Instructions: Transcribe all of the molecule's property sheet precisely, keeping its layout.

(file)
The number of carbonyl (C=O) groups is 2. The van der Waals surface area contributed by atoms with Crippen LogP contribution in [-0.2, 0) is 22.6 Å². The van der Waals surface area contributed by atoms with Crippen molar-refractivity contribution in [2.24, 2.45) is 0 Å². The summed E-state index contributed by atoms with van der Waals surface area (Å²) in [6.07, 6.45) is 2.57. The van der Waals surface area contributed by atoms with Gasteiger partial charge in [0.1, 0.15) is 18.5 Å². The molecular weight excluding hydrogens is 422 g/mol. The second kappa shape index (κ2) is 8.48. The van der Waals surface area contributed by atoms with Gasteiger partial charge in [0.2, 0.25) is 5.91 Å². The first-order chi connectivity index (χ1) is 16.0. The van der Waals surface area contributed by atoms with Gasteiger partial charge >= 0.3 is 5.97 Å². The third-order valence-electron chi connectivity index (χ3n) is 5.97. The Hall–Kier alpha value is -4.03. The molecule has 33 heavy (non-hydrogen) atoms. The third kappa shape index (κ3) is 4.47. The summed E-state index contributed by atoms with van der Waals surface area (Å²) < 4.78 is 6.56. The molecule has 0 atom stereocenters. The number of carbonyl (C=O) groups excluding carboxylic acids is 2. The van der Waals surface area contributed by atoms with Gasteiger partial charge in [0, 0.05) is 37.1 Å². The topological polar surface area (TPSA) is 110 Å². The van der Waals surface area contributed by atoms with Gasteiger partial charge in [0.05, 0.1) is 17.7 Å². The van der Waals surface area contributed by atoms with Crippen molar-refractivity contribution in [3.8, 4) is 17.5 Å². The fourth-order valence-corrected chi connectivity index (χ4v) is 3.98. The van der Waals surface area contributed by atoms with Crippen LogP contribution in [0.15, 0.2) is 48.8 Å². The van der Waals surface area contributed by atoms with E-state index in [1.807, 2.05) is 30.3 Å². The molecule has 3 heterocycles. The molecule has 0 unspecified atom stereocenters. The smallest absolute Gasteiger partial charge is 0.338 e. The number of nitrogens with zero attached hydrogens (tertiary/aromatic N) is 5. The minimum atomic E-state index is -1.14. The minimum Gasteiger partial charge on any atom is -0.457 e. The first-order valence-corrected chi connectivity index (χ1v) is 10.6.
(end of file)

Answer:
The number of carbonyl (C=O) groups is 2. The van der Waals surface area contributed by atoms with Crippen LogP contribution in [-0.2, 0) is 22.6 Å². The van der Waals surface area contributed by atoms with Crippen molar-refractivity contribution in [2.24, 2.45) is 0 Å². The summed E-state index contributed by atoms with van der Waals surface area (Å²) in [6.07, 6.45) is 2.57. The van der Waals surface area contributed by atoms with Gasteiger partial charge in [0.1, 0.15) is 18.5 Å². The molecular weight excluding hydrogens is 422 g/mol. The second kappa shape index (κ2) is 8.48. The van der Waals surface area contributed by atoms with Gasteiger partial charge in [0.2, 0.25) is 5.91 Å². The first-order chi connectivity index (χ1) is 16.0. The van der Waals surface area contributed by atoms with Gasteiger partial charge >= 0.3 is 5.97 Å². The third-order valence-electron chi connectivity index (χ3n) is 5.97. The Hall–Kier alpha value is -4.03. The molecule has 33 heavy (non-hydrogen) atoms. The third kappa shape index (κ3) is 4.47. The summed E-state index contributed by atoms with van der Waals surface area (Å²) < 4.78 is 6.56. The molecule has 0 atom stereocenters. The number of carbonyl (C=O) groups excluding carboxylic acids is 2. The van der Waals surface area contributed by atoms with Gasteiger partial charge in [0, 0.05) is 37.1 Å². The topological polar surface area (TPSA) is 110 Å². The van der Waals surface area contributed by atoms with Gasteiger partial charge in [0.05, 0.1) is 17.7 Å². The van der Waals surface area contributed by atoms with Crippen molar-refractivity contribution in [3.8, 4) is 17.5 Å². The fourth-order valence-corrected chi connectivity index (χ4v) is 3.98. The van der Waals surface area contributed by atoms with Crippen LogP contribution in [0.15, 0.2) is 48.8 Å². The van der Waals surface area contributed by atoms with E-state index in [1.807, 2.05) is 30.3 Å². The molecule has 3 heterocycles. The molecule has 0 unspecified atom stereocenters. The smallest absolute Gasteiger partial charge is 0.338 e. The number of nitrogens with zero attached hydrogens (tertiary/aromatic N) is 5. The minimum atomic E-state index is -1.14. The minimum Gasteiger partial charge on any atom is -0.457 e. The first-order valence-corrected chi connectivity index (χ1v) is 10.6.